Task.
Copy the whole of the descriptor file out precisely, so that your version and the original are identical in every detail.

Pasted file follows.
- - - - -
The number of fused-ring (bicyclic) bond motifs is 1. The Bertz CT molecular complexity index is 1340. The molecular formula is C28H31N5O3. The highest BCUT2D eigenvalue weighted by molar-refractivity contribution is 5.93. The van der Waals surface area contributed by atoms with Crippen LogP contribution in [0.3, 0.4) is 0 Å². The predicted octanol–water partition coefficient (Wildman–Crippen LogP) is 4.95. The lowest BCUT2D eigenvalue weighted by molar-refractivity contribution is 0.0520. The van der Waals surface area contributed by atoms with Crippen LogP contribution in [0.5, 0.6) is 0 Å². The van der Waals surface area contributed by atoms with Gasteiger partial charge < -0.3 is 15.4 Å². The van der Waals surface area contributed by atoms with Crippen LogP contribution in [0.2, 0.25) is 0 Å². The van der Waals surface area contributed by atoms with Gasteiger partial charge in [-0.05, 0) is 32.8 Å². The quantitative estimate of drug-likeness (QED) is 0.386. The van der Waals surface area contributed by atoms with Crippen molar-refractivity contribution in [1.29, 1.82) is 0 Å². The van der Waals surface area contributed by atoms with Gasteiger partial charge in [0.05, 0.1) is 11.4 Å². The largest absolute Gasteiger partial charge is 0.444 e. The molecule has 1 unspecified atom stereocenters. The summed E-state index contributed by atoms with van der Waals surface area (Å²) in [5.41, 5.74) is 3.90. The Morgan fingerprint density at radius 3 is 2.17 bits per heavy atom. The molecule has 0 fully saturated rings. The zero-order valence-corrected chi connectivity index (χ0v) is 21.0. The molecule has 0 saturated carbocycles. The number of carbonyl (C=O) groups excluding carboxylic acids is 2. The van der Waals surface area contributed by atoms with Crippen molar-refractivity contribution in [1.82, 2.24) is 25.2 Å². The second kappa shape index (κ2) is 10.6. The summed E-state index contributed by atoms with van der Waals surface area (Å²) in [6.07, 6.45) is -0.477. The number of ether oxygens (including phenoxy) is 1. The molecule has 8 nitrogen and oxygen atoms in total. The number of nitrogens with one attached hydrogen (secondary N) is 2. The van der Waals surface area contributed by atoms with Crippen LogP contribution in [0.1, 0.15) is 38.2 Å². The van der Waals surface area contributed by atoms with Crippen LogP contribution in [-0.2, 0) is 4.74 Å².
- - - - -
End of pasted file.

The number of fused-ring (bicyclic) bond motifs is 1. The Bertz CT molecular complexity index is 1340. The molecular formula is C28H31N5O3. The highest BCUT2D eigenvalue weighted by molar-refractivity contribution is 5.93. The van der Waals surface area contributed by atoms with Crippen LogP contribution in [0.3, 0.4) is 0 Å². The predicted octanol–water partition coefficient (Wildman–Crippen LogP) is 4.95. The lowest BCUT2D eigenvalue weighted by molar-refractivity contribution is 0.0520. The van der Waals surface area contributed by atoms with Crippen LogP contribution in [0.5, 0.6) is 0 Å². The van der Waals surface area contributed by atoms with Gasteiger partial charge < -0.3 is 15.4 Å². The van der Waals surface area contributed by atoms with Crippen LogP contribution in [0.2, 0.25) is 0 Å². The van der Waals surface area contributed by atoms with Gasteiger partial charge in [-0.05, 0) is 32.8 Å². The quantitative estimate of drug-likeness (QED) is 0.386. The van der Waals surface area contributed by atoms with Crippen molar-refractivity contribution in [1.29, 1.82) is 0 Å². The van der Waals surface area contributed by atoms with Gasteiger partial charge in [0.05, 0.1) is 11.4 Å². The largest absolute Gasteiger partial charge is 0.444 e. The molecule has 1 unspecified atom stereocenters. The summed E-state index contributed by atoms with van der Waals surface area (Å²) in [5.41, 5.74) is 3.90. The Morgan fingerprint density at radius 3 is 2.17 bits per heavy atom. The molecule has 0 fully saturated rings. The zero-order valence-corrected chi connectivity index (χ0v) is 21.0. The molecule has 0 saturated carbocycles. The number of carbonyl (C=O) groups excluding carboxylic acids is 2. The van der Waals surface area contributed by atoms with Crippen molar-refractivity contribution in [1.82, 2.24) is 25.2 Å². The second kappa shape index (κ2) is 10.6. The summed E-state index contributed by atoms with van der Waals surface area (Å²) in [6.07, 6.45) is -0.477. The number of ether oxygens (including phenoxy) is 1. The molecule has 8 nitrogen and oxygen atoms in total. The number of nitrogens with one attached hydrogen (secondary N) is 2. The van der Waals surface area contributed by atoms with Crippen LogP contribution in [0.1, 0.15) is 38.2 Å². The van der Waals surface area contributed by atoms with Crippen LogP contribution in [-0.2, 0) is 4.74 Å².